Buddy System

Definition - What does Buddy System mean?

A buddy system is a type of safety management practice in which individuals are paired or teamed up and given responsibility for ensuring each other’s safety.

It usually describes a mutual arrangement in which both parties are conducting the same hazardous work and have equal responsibility for each other’s safety. However, in some hazardous work cases, only one buddy may be assigned to do a task, while the primary responsibility of the other buddy will be to ensure the partner’s safety.

Safeopedia explains Buddy System

Buddy systems may also be used as part of the workplace safety orientation process. In these instances, a new employee is paired up with an experienced employee so that the experienced employee can reinforce the safety procedures taught to the new employee during his or her initial induction.

Use of the buddy system is recognized as an important risk control measure by both governmental and non-governmental safety authorities. Both OSHA’s general industry and construction standards maintain an official definition for the buddy system, referring to it as “a system of organizing employees into work groups in such a manner that each employee of the work group is designated to be observed by at least one other employee in the work group. The purpose of the buddy system is to provide rapid assistance to employees in the event of an emergency.”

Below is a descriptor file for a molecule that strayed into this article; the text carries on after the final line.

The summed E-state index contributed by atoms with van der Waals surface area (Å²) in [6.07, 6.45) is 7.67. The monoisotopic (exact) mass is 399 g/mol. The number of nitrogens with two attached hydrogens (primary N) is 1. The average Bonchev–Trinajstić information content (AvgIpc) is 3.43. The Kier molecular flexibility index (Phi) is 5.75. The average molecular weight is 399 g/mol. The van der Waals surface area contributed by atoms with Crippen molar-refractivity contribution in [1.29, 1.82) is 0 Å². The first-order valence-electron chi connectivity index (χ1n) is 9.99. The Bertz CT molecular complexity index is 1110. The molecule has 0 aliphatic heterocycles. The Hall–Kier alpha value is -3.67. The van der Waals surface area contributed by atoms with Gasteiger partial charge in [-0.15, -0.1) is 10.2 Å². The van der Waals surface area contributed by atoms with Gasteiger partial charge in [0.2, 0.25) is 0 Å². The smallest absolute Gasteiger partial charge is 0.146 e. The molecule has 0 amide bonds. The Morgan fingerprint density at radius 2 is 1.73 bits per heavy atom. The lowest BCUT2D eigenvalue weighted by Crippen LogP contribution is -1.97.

Buddy partnerships can reduce risk by providing multiple forms of safety assistance. Buddies may engage in preventative measures such as monitoring for or advising of potential exposure to hazards, providing rescue if the buddy becomes trapped or otherwise unable to leave a hazardous area, alerting appropriate persons if an accident or other safety incident occurs, or engaging in immediate first aid if the buddy is injured.

The use of a buddy working arrangement is a legal requirement for some types of hazardous work. For instance, under OSHA 29-CFR 1910.269 (l)(1)(i), the buddy system must be used for any work on electrical systems that are energized by more than 600 volts. Use of the buddy system may also be necessary to meet general duty obligations. For example, in situations where an individual might potentially be exposed to undue risk from working in solitary conditions, the use of a buddy arrangement may be legally required for work to proceed.

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